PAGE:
Hard seltzer fad continues to flame-out as Wall Street turns cautious on beverage companies

Beverage companies are off to a rocky start in 2023, as Wall Street turns weary of falling hard seltzer sales. 

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In a note to clients, analysts at Evercore ISI found traditional hard seltzer sales dropped 10.4% over the last four weeks, with sales of Boston Beer Company’s (SAM) Truly down 19.5% alone. 

On Wednesday, Jefferies analyst Kevin Grundy downgraded shares of Boston Beer from Hold to Underperform, lowering its price target 17% from $331.00.

The “hard seltzer category has yet to ‘bottom’ suggesting risk to Street estimates,” Grundy said. “Recovery in SAM shares [is] largely tethered to malt-based seltzer category and Truly brand top-line stabilization.”

In Boston Beer Company’s third-quarter 2021 earnings results, CEO and President Dave Burwick first acknowledged the slowdown in sales. 

“The unexpected rapid slowdown of hard seltzer category growth this summer significantly impacted our business…Despite the slowdown in category growth, we expect hard seltzers…will remain a very important segment of the beer market in the future,” Burwick said.

It was a different story in the the third-quarter of 2022 though, when Burwick attempted to take the attention off of declining Truly sales that dragged down earnings overall. “We launched Truly Vodka Seltzer earlier this month and we are continuing to execute on our plans to support the base Truly business,” Burwick briefly said in the release, jumping quickly to the portfolio at-large.

Compared to a year ago, shares of Boston Beer Company are down nearly 38%. 

Per Evercore ISI checks, the recent drop in Truly sales came from a 16.4% decline in its Core Truly brand and a 22.3% drop in its Innovation brands, which includes newer takes such as lemonade (down 32.3%), punch (down 27.2%), and iced tea (down 71.3%). 

Truly Vodka Seltzer, which debuted in October 2022 with a $10 million dollar ad campaign, shares less than 0.5% of market share, making it “surprising to see no material share gain again this period vs. the prior 2 weeks,” Evercore ISI wrote. 

Meanwhile, the brand that kicked off the seltzer craze, White Claw, is up 4.4%, per Evercore ISI. Anheuser-Busch’s Bud Light Seltzer (BUD) took a turn down 32.5%.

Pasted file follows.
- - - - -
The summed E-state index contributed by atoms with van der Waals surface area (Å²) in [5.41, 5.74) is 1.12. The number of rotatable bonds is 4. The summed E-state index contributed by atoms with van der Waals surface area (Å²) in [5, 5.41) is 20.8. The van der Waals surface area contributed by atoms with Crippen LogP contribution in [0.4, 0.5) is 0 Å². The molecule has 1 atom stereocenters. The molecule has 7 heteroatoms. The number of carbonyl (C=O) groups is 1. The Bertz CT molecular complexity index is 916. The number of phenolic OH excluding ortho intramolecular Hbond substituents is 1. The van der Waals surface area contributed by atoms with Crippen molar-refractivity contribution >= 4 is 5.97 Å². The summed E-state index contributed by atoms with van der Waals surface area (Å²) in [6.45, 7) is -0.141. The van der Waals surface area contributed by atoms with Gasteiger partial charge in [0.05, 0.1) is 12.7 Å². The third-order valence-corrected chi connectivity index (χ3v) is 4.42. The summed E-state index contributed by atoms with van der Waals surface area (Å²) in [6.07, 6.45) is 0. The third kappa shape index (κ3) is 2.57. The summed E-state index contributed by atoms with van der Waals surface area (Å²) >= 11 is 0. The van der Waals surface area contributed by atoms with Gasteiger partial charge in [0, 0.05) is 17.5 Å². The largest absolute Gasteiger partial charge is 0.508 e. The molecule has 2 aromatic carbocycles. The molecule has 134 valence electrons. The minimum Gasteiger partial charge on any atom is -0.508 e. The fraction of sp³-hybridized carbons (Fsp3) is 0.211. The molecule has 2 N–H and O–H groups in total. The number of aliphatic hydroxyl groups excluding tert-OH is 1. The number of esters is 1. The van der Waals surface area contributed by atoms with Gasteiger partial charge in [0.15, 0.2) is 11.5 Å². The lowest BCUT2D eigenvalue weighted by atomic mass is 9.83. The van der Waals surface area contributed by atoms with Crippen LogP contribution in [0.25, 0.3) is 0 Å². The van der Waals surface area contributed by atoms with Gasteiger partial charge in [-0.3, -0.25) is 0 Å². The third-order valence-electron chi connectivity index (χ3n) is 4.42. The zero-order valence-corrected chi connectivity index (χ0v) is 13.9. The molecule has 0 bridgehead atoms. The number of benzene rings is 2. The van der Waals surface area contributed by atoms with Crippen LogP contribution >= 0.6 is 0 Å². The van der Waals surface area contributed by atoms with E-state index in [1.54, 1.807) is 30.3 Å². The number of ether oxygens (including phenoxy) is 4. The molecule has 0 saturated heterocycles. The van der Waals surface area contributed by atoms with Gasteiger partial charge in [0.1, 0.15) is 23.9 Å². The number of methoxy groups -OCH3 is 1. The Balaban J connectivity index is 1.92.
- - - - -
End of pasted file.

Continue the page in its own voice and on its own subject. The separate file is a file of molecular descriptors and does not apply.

NEW YORK, NEW YORK - OCTOBER 16: A view of Truly Hard Seltzer at Goldbelly's Best of New York presented by Bucket Listers hosted by Joe Ariel and Rev Run during the Food Network & Cooking Channel New York City Wine & Food Festival presented by Capital One at Pier 86 on October 16, 2021 in New York City. (Photo by Michael Loccisano/Getty Images for NYCWFF)


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NEW YORK, NEW YORK – OCTOBER 16: A view of Truly Hard Seltzer at Goldbelly’s Best of New York presented by Bucket Listers hosted by Joe Ariel and Rev Run during the Food Network & Cooking Channel New York City Wine & Food Festival presented by Capital One at Pier 86 on October 16, 2021 in New York City. (Photo by Michael Loccisano/Getty Images for NYCWFF)

Seltzer was supposed to save beer

And even amid these problems, beer continues to have its struggles re-gaining market share among drinkers. 

Wells Fargo downgraded shares of Molson Coors Beverage to Underweight and lowered its price target to $45.00, down from $52.00. Analyst Chris Carey cited “significant earnings risk” going into 2023 due to “weak” volumes overall and inflation impact that will “linger well into the year,” despite taking a second round of pricing in the fourth-quarter.

Carey wrote: “The fact that volumes remain under pressure just as TAP took significant pricing in Q4…and with costs already managed tight in 2022 given headwinds impacting the company over the last year…we don’t see sufficient offsets to these headwinds and think the ‘release valve’ on this model is lower earnings (as opposed to positive ‘release valves’ like more pricing, more savings, etc.).”

Molson Coors CFO Tracey Joubert nodded to inflation impact in a recent call with analysts.

“As expected, inflationary pressures continued to be a headwind in the quester … The two biggest drivers were cost inflation and mix. Cost inflation comprised more than two-thirds of the increase and included higher input materials, transportation and energy costs.”

There is some optimism from Wall Street, however, with shares of Molson Coors up 8.4% year-over-year, even amid recession worries.

Jefferies’ Grundy maintained a Buy rating and increased the price target for Molson Coors, up 10% to $69.00, calling it a “recession-resistant portfolio with limited FX exposure.”

Grundy noted Coors will likely benefit from a “trade down” environment where more cost-conscious consumers seek more affordable options. 

Grundy increased competitor Constellation Brands’ (STZ) price target too, by 3%, to $320.00. He said both beer stocks “offer good relative value and defensive product portfolios.”

Ready-to-drink category sees 33.6% growth: Evercore ISI Research

From canned seltzers to canned cocktails, the ready-to-drink category seems to be giving a bit of a boost to Boston Beer Company and Anheuser-Busch, with overall growth in the category up 33.6% in the last four weeks.

Boston Beer’s Twisted Tea is up 28.4%, and Anheuser-Busch’s Cutwater is up 35.6%, while sales of Molson Coors’ Simply Spike, a collaboration with Cola-Cola, have flattened out, according to Evercore’s checks. 

Brooke DiPalma is a reporter for Yahoo Finance. Follow her on Twitter at @BrookeDiPalma or email her at bdipalma@yahoofinance.com.

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